This mixing has two effects from a visiting perspective. The history is pretty interesting because this and Palestine were two of the great battlegrounds between Christians and Muslims, and it produced a unique culture. On the other hand, the end result from my perspective is that nearly every tourist attraction is heavily tied in with religion. For instance, in Barcelona the big sites are cathedrals, La Familia which is a big and sort of weird Christian church, religions shrines and the like. I've seen just about enough churches for one lifetime, so I don't find them very interesting. People that are particularly interested in architecture can use these to follow the development of architecture through the various periods, but I'm not all that interested in that either.
Aaron and I went out and visited a fort one day, mainly because he'd been sleeping in the park right below it in his sleeping bag, and partly because it was interesting. Let me repeat that Aaron came here with practically no money and has been here for months. Particularly for Westerners, if you want to travel there are really not many valid excuses why you can't. (You've probably noticed I'm on a mission to get people to travel.)
On the last day, Aaron and I decided one day to go out and do our duty as good tourists. We went to La Familia, which is Barcelona Tourism personified. We stood there for about five minutes looking at it and said "Yep, that's a church all right. Let's go get a beer." That was pretty much the end of my tourist experience in Barcelona. Not only that, my camera was in the last throws of it's death rattle at that point, so there aren't a lot of photos.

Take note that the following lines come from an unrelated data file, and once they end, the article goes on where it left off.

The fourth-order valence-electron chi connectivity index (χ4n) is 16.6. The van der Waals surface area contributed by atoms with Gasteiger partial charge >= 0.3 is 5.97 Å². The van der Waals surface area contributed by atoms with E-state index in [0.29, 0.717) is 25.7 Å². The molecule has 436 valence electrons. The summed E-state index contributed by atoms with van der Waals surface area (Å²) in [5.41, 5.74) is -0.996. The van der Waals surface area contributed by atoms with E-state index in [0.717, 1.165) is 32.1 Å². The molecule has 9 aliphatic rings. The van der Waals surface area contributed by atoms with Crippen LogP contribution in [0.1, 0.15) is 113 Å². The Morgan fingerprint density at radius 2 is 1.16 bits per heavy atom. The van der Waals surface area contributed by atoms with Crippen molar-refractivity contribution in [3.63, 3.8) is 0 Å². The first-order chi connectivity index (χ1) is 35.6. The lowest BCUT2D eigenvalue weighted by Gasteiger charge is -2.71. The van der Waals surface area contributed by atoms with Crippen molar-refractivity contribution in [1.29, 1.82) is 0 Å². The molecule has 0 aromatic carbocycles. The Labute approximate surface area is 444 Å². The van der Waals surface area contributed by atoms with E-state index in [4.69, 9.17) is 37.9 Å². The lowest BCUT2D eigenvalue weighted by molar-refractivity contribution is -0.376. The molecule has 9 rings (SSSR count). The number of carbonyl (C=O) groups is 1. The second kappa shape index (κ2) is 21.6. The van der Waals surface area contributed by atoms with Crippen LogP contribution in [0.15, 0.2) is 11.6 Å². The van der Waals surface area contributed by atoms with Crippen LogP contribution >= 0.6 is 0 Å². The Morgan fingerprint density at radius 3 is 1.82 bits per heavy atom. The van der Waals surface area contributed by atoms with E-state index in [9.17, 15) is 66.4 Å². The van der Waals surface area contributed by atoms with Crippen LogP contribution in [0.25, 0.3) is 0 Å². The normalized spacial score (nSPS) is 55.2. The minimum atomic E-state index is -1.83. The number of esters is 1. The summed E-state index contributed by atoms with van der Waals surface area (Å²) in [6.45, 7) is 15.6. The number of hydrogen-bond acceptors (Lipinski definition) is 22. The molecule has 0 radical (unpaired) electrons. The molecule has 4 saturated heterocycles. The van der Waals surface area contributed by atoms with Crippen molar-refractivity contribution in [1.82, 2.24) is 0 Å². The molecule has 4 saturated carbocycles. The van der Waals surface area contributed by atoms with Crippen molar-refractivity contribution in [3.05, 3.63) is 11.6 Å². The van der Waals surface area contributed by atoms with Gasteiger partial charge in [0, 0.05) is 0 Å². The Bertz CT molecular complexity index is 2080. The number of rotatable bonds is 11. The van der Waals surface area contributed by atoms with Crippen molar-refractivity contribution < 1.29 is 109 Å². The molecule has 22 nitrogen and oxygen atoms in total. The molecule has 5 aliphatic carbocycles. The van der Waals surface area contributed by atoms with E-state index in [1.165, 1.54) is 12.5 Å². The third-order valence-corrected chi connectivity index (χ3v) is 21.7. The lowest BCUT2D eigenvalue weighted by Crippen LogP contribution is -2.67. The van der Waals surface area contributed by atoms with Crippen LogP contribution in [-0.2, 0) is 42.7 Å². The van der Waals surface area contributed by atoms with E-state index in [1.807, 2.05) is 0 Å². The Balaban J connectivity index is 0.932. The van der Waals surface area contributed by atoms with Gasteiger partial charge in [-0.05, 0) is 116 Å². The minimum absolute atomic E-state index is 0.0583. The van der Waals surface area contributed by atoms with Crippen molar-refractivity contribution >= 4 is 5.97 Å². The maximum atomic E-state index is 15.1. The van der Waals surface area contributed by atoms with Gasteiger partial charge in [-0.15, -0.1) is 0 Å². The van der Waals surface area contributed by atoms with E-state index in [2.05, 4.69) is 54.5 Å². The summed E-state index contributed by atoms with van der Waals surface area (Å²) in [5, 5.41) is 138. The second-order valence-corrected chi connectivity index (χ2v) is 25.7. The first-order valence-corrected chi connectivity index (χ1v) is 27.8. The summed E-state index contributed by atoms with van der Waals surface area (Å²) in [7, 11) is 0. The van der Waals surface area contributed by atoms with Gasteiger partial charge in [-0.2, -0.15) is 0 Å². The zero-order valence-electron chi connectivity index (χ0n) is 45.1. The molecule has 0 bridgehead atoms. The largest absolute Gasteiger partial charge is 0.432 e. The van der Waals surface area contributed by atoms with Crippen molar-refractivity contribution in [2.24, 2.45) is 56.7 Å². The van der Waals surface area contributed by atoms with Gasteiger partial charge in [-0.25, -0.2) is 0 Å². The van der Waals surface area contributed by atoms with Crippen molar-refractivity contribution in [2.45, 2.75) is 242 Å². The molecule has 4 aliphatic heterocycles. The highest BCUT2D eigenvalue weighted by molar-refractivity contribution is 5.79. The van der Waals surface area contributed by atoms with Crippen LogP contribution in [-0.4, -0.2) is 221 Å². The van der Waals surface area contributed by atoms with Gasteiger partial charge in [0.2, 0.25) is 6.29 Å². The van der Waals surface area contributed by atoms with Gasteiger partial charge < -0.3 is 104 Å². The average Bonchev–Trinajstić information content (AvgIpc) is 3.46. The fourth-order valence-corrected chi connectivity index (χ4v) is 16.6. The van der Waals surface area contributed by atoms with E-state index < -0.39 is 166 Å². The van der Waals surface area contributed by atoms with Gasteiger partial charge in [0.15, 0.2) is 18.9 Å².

All was not lost though. Barcelona does have some good museums, and I went to a couple. I quite liked them but unfortunately, all the ones I went to didn't allow cameras at all. Oddly enough, nearly all my favorite works were done between about 1860 and 1910. That doesn't necessarily mean that's my favorite era, as the museums were showing art from particular eras so I wasn't looking at art all the way through history. I would have liked to have a few of the works I saw on my wall at home (if I had one).
While I was waiting to have dinner with a friend I met in Barcelona, I managed to catch the weekly performance of the Sardana, the typical Catalan Dance. Spain has a very rich folklore. Amalia claims Spain and Russia are the countries with the richest folklores in the world. Spanish dancing is very different from one region to another, but the most spectacular and well known is Flamenco, which is about as different from this as you can get. This performance is done at the cathedral in Barcelona once a week, and the performers are obviously just people that like to dance. A band fires up the appropriate tune, people gather into whatever kind of circles they like and go at it. The arms are held up in the same position, and the entire dance is a series of fairly intricate steps while sort of bouncing up and down. I quite liked it. I went to a Flamenco later in Madrid and liked that even better (highly recommended... particularly if you go with your future wife... even if you don't know it at the time).
Next - Figures & That Weird Loop In The Map